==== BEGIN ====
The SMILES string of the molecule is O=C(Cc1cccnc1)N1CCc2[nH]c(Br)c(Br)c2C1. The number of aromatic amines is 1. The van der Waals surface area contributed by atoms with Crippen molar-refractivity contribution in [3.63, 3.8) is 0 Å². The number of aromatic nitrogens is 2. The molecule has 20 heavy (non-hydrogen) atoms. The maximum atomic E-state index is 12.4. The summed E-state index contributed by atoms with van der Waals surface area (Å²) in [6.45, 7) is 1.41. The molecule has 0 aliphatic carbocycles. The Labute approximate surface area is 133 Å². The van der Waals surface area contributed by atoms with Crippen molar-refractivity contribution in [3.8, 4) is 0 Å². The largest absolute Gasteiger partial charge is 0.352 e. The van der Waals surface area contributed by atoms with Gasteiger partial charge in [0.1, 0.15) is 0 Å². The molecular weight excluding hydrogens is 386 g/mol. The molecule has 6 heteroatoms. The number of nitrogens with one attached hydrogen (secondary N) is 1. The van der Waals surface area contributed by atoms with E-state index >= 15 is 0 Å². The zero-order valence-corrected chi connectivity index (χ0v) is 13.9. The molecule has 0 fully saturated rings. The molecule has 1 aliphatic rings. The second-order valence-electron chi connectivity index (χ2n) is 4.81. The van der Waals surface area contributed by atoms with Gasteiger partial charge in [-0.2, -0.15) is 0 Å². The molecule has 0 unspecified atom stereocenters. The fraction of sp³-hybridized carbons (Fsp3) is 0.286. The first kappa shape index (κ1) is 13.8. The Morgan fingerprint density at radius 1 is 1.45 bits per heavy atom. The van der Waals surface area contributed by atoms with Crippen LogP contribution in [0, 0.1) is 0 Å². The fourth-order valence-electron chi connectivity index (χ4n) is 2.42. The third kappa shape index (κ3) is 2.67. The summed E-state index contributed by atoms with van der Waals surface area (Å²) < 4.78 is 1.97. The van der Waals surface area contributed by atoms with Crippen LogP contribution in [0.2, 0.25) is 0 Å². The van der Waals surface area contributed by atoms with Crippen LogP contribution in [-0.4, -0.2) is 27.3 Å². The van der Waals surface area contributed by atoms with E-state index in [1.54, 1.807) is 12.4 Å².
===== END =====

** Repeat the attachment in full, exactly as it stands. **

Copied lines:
The SMILES string of the molecule is O=C(Cc1cccnc1)N1CCc2[nH]c(Br)c(Br)c2C1. The number of aromatic amines is 1. The van der Waals surface area contributed by atoms with Crippen molar-refractivity contribution in [3.63, 3.8) is 0 Å². The number of aromatic nitrogens is 2. The molecule has 20 heavy (non-hydrogen) atoms. The maximum atomic E-state index is 12.4. The summed E-state index contributed by atoms with van der Waals surface area (Å²) in [6.45, 7) is 1.41. The molecule has 0 aliphatic carbocycles. The Labute approximate surface area is 133 Å². The van der Waals surface area contributed by atoms with Crippen molar-refractivity contribution in [3.8, 4) is 0 Å². The largest absolute Gasteiger partial charge is 0.352 e. The van der Waals surface area contributed by atoms with Gasteiger partial charge in [0.1, 0.15) is 0 Å². The molecular weight excluding hydrogens is 386 g/mol. The molecule has 6 heteroatoms. The number of nitrogens with one attached hydrogen (secondary N) is 1. The van der Waals surface area contributed by atoms with E-state index >= 15 is 0 Å². The zero-order valence-corrected chi connectivity index (χ0v) is 13.9. The molecule has 0 fully saturated rings. The molecule has 1 aliphatic rings. The second-order valence-electron chi connectivity index (χ2n) is 4.81. The van der Waals surface area contributed by atoms with Gasteiger partial charge in [-0.2, -0.15) is 0 Å². The molecule has 0 unspecified atom stereocenters. The fraction of sp³-hybridized carbons (Fsp3) is 0.286. The first kappa shape index (κ1) is 13.8. The Morgan fingerprint density at radius 1 is 1.45 bits per heavy atom. The van der Waals surface area contributed by atoms with Crippen LogP contribution in [0, 0.1) is 0 Å². The fourth-order valence-electron chi connectivity index (χ4n) is 2.42. The third kappa shape index (κ3) is 2.67. The summed E-state index contributed by atoms with van der Waals surface area (Å²) < 4.78 is 1.97. The van der Waals surface area contributed by atoms with Crippen LogP contribution in [0.2, 0.25) is 0 Å². The van der Waals surface area contributed by atoms with Crippen LogP contribution in [-0.4, -0.2) is 27.3 Å². The van der Waals surface area contributed by atoms with E-state index in [1.54, 1.807) is 12.4 Å².